Writing a patent application is always a challenge. In each case, it is a balance. On one side, you are trying to ensure that you have provided an accurate and complete description of the invention. On the other you worry about what the patent examiner might turn up in prior art that you didn’t think about when drafting the application. Sometimes what is included may come back to limit the scope of your invention.
This is exactly what happened to UltimatePointer LLC when they sued Ninentendo for patent infringement (UltimatePointer, LLC v. Nintendo Co., Ltd., No. 15-1297 (Fed. Cir. Mar. 1, 2016). The Federal Circuit, the appellate court for patent cases, affirmed a district court finding of noninfringement by Nintendo. The district court found the term “handheld device” to require a “direct pointing device”. The Federal Circuit found that UltimatePointer had made “repeated derogatory statements” relating to indirect pointing devices in the patent specification. The court stated that the “criticized technologies were not intended to be within the scope of the claims.” The court determined that Nintendo’s pointing involves the hand held remote relative to the sensor bar and not the television screen image. As a result, the court found the Wii system was considered an “indirect” pointing device and did not infringe.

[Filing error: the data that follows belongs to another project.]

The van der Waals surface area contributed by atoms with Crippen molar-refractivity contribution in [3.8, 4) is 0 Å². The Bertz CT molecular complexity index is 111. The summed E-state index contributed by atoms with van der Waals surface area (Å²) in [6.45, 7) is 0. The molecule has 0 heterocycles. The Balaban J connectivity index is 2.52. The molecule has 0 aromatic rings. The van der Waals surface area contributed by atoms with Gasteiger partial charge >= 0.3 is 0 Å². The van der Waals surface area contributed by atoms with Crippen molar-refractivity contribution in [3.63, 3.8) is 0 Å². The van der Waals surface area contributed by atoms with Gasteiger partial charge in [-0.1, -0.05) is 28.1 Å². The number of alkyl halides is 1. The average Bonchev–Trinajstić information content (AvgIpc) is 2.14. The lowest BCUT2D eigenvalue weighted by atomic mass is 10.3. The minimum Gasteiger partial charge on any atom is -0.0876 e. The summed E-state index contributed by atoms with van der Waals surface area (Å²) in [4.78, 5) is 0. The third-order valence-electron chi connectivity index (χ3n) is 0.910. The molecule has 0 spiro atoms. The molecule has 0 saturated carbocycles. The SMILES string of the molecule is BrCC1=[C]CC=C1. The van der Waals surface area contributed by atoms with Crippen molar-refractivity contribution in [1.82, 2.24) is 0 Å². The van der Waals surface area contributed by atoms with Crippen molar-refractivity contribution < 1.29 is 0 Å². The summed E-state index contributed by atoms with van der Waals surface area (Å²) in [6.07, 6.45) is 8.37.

What’s the take away here? Be careful what you write in your specification, especially in the area of describing other prior art. You never know what prior art you may encounter down the road and you need to keep as many options open as possible.
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